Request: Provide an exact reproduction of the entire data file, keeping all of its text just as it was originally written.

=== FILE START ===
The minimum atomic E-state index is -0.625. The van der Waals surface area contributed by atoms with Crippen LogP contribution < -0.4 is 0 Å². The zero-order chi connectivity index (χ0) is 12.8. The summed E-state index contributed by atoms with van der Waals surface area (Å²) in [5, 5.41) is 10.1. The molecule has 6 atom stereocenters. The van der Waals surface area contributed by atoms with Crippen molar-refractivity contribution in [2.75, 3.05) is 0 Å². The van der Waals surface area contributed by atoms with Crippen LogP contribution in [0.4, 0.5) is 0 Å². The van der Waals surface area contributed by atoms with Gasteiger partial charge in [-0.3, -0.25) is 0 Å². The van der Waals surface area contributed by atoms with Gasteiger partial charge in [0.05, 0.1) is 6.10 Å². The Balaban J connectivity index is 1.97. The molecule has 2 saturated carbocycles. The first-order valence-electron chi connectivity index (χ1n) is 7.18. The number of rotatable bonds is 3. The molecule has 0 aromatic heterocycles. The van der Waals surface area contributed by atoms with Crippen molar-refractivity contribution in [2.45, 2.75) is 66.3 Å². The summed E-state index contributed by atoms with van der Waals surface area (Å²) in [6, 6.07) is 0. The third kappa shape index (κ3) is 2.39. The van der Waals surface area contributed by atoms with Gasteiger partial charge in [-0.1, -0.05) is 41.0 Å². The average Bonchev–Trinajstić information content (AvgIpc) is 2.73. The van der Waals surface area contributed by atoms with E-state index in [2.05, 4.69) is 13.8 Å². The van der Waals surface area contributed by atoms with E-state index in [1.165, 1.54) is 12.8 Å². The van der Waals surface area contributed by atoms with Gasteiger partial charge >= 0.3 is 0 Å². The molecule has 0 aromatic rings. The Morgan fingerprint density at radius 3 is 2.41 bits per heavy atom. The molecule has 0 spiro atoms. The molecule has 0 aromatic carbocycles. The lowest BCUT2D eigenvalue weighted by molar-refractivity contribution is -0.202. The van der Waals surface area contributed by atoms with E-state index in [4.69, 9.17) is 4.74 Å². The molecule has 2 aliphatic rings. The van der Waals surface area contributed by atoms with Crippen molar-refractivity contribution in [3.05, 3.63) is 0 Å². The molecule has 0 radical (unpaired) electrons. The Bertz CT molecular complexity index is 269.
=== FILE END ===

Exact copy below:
The minimum atomic E-state index is -0.625. The van der Waals surface area contributed by atoms with Crippen LogP contribution < -0.4 is 0 Å². The zero-order chi connectivity index (χ0) is 12.8. The summed E-state index contributed by atoms with van der Waals surface area (Å²) in [5, 5.41) is 10.1. The molecule has 6 atom stereocenters. The van der Waals surface area contributed by atoms with Crippen molar-refractivity contribution in [2.75, 3.05) is 0 Å². The van der Waals surface area contributed by atoms with Crippen LogP contribution in [0.4, 0.5) is 0 Å². The van der Waals surface area contributed by atoms with Gasteiger partial charge in [-0.3, -0.25) is 0 Å². The van der Waals surface area contributed by atoms with Gasteiger partial charge in [0.05, 0.1) is 6.10 Å². The Balaban J connectivity index is 1.97. The molecule has 2 saturated carbocycles. The first-order valence-electron chi connectivity index (χ1n) is 7.18. The number of rotatable bonds is 3. The molecule has 0 aromatic heterocycles. The van der Waals surface area contributed by atoms with Crippen molar-refractivity contribution in [2.45, 2.75) is 66.3 Å². The summed E-state index contributed by atoms with van der Waals surface area (Å²) in [6, 6.07) is 0. The third kappa shape index (κ3) is 2.39. The van der Waals surface area contributed by atoms with Gasteiger partial charge in [-0.1, -0.05) is 41.0 Å². The average Bonchev–Trinajstić information content (AvgIpc) is 2.73. The van der Waals surface area contributed by atoms with E-state index in [2.05, 4.69) is 13.8 Å². The van der Waals surface area contributed by atoms with E-state index in [1.165, 1.54) is 12.8 Å². The van der Waals surface area contributed by atoms with Gasteiger partial charge >= 0.3 is 0 Å². The molecule has 0 aromatic rings. The Morgan fingerprint density at radius 3 is 2.41 bits per heavy atom. The molecule has 0 spiro atoms. The molecule has 0 aromatic carbocycles. The lowest BCUT2D eigenvalue weighted by molar-refractivity contribution is -0.202. The van der Waals surface area contributed by atoms with E-state index in [4.69, 9.17) is 4.74 Å². The molecule has 2 aliphatic rings. The van der Waals surface area contributed by atoms with Crippen molar-refractivity contribution in [3.05, 3.63) is 0 Å². The molecule has 0 radical (unpaired) electrons. The Bertz CT molecular complexity index is 269.